duckmanx88 , January 11, 2010 4:51 PM
    TemjinGoldWait, does that mean all the docx stuff I saved will be useless? Should I be converting them all back to doc or something?


    two words dude. Open Office
  • 2 Hide
    spongebob , January 11, 2010 5:26 PM
    Sorry to say, Open Office is unreliable for dealing with Word files. I used it to print a large legal document - a couple of pages weren't formatted correctly. When I printed them in MSWord I saw it wasn't just a format problem, Open Office completely skipped some content.

    If you're not dealing with important Word files, Open Office is fine, otherwise you're stuck with Word, I'm affraid.
  • 6 Hide
    maestintaolius , January 11, 2010 5:32 PM
    Good, I hate the docx format with a fiery vengeance. Every time I forget to save in a doc format and send out a file as a docx I'll get a reply email in half-hour from some sales guy complaining he can't open it on a smart phone or on his pc at home. If this also means that the Word prompting will go away reminding me that my .doc file "may not have all features enabled properly in this format" (paraphrasing, I can't remember exactly what is says) will go away, I'm all for this.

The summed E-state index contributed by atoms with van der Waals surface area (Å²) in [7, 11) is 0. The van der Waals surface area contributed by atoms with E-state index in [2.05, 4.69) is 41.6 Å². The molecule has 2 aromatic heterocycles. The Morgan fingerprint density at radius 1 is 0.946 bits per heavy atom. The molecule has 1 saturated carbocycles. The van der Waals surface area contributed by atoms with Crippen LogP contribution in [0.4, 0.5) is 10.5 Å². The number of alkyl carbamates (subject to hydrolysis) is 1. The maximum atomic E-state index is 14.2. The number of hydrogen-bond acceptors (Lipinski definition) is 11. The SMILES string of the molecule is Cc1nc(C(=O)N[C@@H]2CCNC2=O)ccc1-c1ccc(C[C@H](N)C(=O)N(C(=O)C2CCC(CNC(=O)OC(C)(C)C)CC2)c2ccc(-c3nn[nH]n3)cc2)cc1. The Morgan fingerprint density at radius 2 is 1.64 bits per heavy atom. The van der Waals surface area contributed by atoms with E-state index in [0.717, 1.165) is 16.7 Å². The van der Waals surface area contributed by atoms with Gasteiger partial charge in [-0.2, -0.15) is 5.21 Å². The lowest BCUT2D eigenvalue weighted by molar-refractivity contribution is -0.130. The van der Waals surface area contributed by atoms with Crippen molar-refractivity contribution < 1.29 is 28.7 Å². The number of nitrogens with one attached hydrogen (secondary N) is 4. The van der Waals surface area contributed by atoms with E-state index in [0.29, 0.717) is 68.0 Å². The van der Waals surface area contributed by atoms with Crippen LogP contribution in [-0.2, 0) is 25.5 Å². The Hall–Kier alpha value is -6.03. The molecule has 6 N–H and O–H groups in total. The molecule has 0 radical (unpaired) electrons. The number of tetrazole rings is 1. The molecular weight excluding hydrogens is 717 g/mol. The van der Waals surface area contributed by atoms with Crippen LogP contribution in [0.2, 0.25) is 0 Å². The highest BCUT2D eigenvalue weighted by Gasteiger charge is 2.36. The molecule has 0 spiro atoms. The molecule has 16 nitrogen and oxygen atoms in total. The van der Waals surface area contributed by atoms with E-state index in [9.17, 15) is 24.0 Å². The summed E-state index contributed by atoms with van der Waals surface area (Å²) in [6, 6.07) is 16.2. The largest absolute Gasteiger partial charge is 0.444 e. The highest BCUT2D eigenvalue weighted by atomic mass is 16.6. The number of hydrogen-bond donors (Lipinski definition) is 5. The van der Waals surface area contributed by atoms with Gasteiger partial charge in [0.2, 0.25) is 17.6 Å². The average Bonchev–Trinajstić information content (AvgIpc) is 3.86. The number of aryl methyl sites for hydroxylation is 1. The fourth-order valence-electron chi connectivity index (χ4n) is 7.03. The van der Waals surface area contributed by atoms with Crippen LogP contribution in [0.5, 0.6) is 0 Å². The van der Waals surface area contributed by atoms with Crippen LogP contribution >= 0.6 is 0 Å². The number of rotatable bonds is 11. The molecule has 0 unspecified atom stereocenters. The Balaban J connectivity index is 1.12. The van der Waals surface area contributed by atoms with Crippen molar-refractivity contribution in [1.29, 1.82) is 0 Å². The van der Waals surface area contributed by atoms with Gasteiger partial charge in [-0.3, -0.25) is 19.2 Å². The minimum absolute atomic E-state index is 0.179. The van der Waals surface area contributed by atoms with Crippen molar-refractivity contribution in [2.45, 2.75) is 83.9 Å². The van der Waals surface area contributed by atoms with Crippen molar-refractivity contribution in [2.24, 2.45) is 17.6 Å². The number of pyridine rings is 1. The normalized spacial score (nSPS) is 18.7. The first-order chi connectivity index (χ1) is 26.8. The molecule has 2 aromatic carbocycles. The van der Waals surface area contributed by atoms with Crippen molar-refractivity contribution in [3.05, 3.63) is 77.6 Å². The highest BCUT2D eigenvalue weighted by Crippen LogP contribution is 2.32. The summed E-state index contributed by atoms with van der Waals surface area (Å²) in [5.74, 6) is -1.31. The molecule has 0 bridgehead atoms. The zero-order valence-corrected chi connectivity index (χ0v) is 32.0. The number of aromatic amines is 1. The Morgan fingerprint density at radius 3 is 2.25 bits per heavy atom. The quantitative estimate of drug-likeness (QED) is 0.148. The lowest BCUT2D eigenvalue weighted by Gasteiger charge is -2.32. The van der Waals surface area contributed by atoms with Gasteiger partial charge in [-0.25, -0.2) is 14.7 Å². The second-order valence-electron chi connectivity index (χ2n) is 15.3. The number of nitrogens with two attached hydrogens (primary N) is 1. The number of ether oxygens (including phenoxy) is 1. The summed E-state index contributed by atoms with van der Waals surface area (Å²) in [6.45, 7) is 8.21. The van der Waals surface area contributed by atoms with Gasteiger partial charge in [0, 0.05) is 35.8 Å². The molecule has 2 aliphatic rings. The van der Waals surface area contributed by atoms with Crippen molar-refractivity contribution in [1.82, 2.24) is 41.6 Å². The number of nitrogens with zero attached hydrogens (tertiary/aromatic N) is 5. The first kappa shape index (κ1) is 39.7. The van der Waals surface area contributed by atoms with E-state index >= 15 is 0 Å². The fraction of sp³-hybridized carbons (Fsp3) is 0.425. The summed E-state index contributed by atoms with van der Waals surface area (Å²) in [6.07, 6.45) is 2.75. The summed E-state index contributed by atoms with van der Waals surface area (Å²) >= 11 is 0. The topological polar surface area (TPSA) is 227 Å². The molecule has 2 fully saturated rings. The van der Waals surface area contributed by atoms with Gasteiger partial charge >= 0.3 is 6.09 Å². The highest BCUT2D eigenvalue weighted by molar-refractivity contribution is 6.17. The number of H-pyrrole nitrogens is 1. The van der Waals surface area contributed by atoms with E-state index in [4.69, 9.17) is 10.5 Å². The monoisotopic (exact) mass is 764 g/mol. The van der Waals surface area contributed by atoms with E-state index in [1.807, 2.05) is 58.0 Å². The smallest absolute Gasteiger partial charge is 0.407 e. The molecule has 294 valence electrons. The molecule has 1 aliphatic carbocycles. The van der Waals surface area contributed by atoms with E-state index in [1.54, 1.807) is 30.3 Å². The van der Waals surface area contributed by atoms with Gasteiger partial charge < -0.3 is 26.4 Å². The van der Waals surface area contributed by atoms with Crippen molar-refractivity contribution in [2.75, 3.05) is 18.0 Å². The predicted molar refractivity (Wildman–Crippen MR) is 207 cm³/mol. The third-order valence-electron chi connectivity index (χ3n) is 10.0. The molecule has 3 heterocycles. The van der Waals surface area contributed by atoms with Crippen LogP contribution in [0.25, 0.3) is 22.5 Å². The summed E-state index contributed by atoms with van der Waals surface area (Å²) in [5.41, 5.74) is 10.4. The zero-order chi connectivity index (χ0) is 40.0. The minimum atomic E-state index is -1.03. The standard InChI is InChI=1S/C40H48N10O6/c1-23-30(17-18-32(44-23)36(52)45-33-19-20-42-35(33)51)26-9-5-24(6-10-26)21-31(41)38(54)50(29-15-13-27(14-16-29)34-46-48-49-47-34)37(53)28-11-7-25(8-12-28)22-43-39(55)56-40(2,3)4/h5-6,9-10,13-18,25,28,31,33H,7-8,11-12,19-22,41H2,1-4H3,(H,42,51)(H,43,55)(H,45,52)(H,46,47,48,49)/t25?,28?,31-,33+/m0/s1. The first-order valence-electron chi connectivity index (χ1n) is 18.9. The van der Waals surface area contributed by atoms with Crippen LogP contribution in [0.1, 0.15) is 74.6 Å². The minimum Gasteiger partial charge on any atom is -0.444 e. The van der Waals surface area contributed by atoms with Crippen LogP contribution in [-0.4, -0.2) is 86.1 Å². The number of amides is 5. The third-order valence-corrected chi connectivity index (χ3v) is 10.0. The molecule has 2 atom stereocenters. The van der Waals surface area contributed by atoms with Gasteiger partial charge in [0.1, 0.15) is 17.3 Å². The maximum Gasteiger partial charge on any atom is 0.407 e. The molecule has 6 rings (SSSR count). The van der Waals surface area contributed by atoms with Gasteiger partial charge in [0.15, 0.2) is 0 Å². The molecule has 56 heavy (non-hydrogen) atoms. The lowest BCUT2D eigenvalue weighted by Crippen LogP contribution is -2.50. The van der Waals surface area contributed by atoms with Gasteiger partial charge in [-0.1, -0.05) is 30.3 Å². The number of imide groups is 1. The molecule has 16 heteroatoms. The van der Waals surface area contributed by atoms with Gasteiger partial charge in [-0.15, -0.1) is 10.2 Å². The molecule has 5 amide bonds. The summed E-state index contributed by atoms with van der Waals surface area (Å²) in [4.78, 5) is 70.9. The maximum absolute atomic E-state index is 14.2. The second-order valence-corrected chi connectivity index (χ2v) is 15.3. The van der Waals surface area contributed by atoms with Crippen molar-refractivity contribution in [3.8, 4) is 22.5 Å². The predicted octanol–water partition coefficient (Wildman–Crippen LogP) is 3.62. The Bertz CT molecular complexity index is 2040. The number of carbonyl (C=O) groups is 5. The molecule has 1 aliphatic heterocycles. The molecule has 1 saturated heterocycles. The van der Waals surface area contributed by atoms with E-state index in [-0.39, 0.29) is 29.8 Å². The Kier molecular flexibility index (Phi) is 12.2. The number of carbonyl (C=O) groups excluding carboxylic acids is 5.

• 1 Hide
    bison88 , January 11, 2010 6:26 PM
    God it never amazes me how much these guys can throw around millions like its a stack of playing cards. I think there is more to the story and questions haven't been answered last time I followed this like why they waited so many years before taking legal action against microsoft.
  • 0 Hide
    pepperman , January 11, 2010 7:08 PM